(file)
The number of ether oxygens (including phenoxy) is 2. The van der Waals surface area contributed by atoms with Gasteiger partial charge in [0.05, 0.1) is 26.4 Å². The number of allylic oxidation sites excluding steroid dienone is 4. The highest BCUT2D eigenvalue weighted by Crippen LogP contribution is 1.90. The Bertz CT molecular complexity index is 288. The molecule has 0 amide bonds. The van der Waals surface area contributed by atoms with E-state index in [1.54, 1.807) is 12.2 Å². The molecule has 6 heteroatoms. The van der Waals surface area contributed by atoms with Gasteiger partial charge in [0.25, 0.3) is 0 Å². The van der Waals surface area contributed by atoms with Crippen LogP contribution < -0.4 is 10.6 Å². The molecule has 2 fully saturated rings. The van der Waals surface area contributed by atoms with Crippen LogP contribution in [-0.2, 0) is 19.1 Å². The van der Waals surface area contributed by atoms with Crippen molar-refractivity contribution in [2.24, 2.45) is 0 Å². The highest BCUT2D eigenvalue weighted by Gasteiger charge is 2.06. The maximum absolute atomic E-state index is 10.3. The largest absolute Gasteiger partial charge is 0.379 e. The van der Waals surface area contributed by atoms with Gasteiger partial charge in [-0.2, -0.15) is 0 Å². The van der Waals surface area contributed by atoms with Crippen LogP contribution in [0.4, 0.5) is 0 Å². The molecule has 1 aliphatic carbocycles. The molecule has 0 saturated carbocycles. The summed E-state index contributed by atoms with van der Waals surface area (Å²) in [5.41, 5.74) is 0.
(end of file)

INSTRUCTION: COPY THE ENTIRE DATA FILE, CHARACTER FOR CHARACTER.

The number of ether oxygens (including phenoxy) is 2. The van der Waals surface area contributed by atoms with Gasteiger partial charge in [0.05, 0.1) is 26.4 Å². The number of allylic oxidation sites excluding steroid dienone is 4. The highest BCUT2D eigenvalue weighted by Crippen LogP contribution is 1.90. The Bertz CT molecular complexity index is 288. The molecule has 0 amide bonds. The van der Waals surface area contributed by atoms with E-state index in [1.54, 1.807) is 12.2 Å². The molecule has 6 heteroatoms. The van der Waals surface area contributed by atoms with Gasteiger partial charge in [0.25, 0.3) is 0 Å². The van der Waals surface area contributed by atoms with Crippen LogP contribution < -0.4 is 10.6 Å². The molecule has 2 fully saturated rings. The van der Waals surface area contributed by atoms with Crippen LogP contribution in [-0.2, 0) is 19.1 Å². The van der Waals surface area contributed by atoms with Crippen molar-refractivity contribution in [2.24, 2.45) is 0 Å². The highest BCUT2D eigenvalue weighted by Gasteiger charge is 2.06. The maximum absolute atomic E-state index is 10.3. The largest absolute Gasteiger partial charge is 0.379 e. The van der Waals surface area contributed by atoms with Gasteiger partial charge in [-0.2, -0.15) is 0 Å². The van der Waals surface area contributed by atoms with Crippen LogP contribution in [0.4, 0.5) is 0 Å². The molecule has 1 aliphatic carbocycles. The molecule has 0 saturated carbocycles. The summed E-state index contributed by atoms with van der Waals surface area (Å²) in [5.41, 5.74) is 0.